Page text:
Councillor Pat Lally and Rev. Alastair Moodie of St. Paul’s Church of Scotland, on a tour of deprived areas in Glasgow in 1975, pass kids playing on top of the remains of a mini-van. (© Newsquest, Herald & Times. Licensed by Scran)

Raising his tiny budget from local businesses and working with crew such as production manager Paddy Higson and a young cast, Forsyth’s first feature as writer-director was 1978’s That Sinking Feeling.

A Meeting of Minds

During a visit to London with That Sinking Feeling Forsyth was introduced to film producer David Puttnam. He’d had success with 1977’s The Duellists and 1978’s Midnight Express. Keen to raise money to make his second feature, Forsyth handed Puttnam his ‘Gregory’s Girl’ script. He hoped the producer might take an interest.

Though Puttnam turned down the opportunity, busy as he was trying to put his own film Chariots of Fire into production, he did help secure distribution for That Sinking Feeling and introduced Forsyth to his new agent.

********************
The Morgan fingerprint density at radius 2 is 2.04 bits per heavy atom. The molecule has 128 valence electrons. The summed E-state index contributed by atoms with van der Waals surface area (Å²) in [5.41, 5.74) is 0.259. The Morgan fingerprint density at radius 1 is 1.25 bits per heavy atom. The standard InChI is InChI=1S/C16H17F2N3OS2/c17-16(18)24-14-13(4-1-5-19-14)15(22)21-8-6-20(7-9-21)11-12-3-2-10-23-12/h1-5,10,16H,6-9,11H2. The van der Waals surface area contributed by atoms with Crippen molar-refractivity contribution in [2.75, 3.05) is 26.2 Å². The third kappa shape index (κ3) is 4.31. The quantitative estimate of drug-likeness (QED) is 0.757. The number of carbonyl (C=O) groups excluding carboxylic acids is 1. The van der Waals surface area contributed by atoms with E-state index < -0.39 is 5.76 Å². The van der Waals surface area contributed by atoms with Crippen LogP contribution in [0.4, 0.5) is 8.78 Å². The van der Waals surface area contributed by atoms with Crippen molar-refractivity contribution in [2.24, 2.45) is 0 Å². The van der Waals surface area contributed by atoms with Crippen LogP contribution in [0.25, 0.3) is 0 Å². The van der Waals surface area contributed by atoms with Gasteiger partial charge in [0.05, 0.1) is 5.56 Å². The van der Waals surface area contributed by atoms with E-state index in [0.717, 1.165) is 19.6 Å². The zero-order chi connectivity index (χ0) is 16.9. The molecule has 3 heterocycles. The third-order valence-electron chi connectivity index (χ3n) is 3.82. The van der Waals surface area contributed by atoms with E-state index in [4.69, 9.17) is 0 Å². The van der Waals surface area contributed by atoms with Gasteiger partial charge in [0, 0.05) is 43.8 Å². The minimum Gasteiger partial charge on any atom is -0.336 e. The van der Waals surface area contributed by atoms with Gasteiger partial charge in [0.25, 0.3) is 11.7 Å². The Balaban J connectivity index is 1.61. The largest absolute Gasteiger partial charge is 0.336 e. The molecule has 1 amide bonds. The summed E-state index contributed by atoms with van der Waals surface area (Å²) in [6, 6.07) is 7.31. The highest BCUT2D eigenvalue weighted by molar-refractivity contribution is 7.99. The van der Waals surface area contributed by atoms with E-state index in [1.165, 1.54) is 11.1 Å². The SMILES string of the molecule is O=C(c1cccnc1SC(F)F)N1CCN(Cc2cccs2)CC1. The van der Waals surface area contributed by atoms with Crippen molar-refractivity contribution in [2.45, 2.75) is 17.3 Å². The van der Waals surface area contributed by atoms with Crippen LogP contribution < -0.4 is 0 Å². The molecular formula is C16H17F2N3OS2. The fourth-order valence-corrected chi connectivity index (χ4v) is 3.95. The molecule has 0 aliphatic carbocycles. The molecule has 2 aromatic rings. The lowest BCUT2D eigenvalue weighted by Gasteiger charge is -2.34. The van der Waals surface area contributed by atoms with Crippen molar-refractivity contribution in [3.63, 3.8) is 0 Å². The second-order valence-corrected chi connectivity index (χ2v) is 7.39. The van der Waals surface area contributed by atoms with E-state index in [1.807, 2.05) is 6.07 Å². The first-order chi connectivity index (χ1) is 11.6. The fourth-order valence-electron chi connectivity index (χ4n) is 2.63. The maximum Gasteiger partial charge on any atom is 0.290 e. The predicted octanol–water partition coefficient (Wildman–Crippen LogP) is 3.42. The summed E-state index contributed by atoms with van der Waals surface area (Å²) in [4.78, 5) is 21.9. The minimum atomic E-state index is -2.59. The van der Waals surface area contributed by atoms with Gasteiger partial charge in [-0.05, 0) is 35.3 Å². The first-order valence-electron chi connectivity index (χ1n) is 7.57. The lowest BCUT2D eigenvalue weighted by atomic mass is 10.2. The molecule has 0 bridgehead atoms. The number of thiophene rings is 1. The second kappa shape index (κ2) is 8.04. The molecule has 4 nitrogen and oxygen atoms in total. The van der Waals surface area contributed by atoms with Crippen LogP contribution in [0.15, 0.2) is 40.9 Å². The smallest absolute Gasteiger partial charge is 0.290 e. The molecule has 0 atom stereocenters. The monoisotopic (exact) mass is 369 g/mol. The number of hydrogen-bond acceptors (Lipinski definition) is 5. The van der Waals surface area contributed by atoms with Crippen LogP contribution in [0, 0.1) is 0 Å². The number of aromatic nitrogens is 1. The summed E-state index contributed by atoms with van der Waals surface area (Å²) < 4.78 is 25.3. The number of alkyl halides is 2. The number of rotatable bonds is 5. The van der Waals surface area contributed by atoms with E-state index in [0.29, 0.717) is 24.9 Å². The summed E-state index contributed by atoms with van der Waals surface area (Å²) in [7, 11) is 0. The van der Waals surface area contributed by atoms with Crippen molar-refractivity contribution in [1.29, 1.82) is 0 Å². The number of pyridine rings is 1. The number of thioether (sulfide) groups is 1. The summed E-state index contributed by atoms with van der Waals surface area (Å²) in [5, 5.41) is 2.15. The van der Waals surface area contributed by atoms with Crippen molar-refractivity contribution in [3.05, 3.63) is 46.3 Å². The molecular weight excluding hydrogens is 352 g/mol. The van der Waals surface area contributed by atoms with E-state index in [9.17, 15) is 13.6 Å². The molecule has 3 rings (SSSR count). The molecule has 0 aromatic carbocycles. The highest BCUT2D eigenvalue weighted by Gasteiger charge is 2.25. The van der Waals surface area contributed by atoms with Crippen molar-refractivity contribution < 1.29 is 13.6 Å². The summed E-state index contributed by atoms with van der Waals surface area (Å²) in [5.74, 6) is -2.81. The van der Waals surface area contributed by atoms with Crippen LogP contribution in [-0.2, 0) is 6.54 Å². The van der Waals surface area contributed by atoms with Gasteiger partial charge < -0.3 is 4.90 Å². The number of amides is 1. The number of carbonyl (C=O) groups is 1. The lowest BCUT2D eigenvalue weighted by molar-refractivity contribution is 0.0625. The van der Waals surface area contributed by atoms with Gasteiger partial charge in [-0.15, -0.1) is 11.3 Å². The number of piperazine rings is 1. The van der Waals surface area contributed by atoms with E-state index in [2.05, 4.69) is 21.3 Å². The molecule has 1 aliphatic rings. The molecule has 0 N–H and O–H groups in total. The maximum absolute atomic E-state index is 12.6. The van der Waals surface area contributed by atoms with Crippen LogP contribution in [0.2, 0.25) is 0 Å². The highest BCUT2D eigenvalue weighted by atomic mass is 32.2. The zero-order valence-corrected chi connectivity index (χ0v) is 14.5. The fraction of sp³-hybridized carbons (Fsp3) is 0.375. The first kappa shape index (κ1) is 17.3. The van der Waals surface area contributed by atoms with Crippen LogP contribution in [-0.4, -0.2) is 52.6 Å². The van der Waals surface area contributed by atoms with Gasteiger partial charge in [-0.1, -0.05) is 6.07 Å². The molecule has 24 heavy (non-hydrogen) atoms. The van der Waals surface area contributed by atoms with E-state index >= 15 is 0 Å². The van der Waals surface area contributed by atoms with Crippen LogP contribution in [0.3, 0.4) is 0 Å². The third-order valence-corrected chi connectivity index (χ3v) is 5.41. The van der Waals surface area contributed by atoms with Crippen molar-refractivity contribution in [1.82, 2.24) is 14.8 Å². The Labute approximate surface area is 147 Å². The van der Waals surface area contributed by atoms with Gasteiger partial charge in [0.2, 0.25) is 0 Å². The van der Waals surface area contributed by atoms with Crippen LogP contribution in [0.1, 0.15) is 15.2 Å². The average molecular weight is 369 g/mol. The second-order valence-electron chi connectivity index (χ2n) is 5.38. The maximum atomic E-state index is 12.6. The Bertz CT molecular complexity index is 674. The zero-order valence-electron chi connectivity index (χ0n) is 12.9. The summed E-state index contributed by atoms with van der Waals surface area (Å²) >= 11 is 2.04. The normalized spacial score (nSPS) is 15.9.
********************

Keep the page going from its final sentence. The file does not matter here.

Undeterred, Bill Forsyth returned to Scotland and secured the funding to make Gregory’s Girl in the New Town of Cumbernauld in 1980. Gregory’s Girl starred John Gordon Sinclair, Dee Hepburn and Clare Grogan in a story of young love and football.

An actress posing for a press photo

Claire Grogan outside Glasgow Film Theatre (© Alan Wylie. Licensed by Scran)

Planning Local Hero

Bill Forsyth and David Puttnam’s paths crossed once more in September 1980. This time it was by accident, in a Soho tobacconist’s shop.

While Forsyth was editing Gregory’s Girl nearby, Puttnam was completing work on Chariots of Fire.

A young boy points to a haggis being held aloft by three men during a photocall at a train station